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1.4.6 Private Perspective – Early Termination Risk

From the perspective of the public partner, early termination risk is mainly a budgetary risk (in addition to the concern of how the service will be provided after the termination, at least until the private partner is replaced by a new contractor) which relates to the ability to meet the obligation to pay termination compensation when due. Proper risk management for the public sector is to assess this risk and include it in the affordability analysis, before approving the project tender. Good or bad approaches in this sense relate to the framework (fiscal management) taking into account the convenience of having adequate regulations in place to account for and report on liabilities (including, as in this case, contingent liabilities).

From the perspective of the private partner, this risk relates to the potential insufficiency of the termination compensation to meet the financial obligations with third parties and the investors — noting that the expectation shall not be the same depending on the cause of the termination.

Ultimately, this risk is assumed by the private partner as part of its assessment in terms of commercial feasibility under its own parameters.

However, this should not prevent the authority mitigating the risk, as perceived by the private partner, by means of a clear description and definition on how the compensation sum will be calculated in each termination scenario, and when it will be paid.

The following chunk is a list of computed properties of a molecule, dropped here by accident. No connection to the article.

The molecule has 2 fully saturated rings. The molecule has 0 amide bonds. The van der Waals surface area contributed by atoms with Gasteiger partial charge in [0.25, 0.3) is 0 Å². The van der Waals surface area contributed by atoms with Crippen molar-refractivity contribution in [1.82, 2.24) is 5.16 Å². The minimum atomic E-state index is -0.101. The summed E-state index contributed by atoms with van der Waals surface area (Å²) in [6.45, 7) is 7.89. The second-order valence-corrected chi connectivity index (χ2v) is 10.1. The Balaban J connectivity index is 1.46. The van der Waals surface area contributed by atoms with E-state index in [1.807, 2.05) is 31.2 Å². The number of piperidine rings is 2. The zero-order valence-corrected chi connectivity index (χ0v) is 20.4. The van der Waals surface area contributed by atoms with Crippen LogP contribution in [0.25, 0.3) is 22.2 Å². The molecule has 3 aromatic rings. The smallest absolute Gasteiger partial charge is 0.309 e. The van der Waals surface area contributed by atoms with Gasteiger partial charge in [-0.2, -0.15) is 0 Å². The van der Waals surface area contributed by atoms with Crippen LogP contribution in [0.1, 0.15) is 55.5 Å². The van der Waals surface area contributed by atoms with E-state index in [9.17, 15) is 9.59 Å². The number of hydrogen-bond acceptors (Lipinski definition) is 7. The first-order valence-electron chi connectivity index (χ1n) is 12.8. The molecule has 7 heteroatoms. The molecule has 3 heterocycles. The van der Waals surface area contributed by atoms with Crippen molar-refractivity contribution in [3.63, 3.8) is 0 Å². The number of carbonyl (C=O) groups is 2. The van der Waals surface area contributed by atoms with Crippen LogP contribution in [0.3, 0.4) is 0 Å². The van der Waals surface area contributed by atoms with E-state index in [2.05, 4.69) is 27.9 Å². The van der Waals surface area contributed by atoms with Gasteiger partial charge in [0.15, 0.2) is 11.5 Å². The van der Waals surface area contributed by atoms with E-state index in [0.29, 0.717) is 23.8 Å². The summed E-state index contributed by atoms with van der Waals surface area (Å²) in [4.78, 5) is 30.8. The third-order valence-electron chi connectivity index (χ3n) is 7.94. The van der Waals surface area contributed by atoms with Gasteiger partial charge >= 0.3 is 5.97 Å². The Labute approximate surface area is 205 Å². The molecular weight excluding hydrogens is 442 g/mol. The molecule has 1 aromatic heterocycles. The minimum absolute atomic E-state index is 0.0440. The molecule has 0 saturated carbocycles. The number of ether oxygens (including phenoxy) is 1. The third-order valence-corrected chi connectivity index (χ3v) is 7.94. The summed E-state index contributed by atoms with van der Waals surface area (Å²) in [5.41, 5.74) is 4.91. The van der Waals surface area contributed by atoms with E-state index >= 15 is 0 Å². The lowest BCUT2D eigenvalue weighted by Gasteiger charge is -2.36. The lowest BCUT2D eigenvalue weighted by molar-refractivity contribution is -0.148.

The risk of the availability of funds to pay for the compensation is a clear risk allocated to the public party. This implies the need for the contract or the legal framework to allow the private partner to sue the government in the case of not paying when due, as well as the clear provision of cost protection against a delay in the payment. In this latter sense, it is bad practice to calculate the accrued interest calculations (in the case of delay) based on "official interest rates" or on a public debt benchmark. Instead, the calculation should take into account the financial costs to be suffered by the project company in its entirety.

Section 9.9 of this chapter deals further with the provisions of termination.

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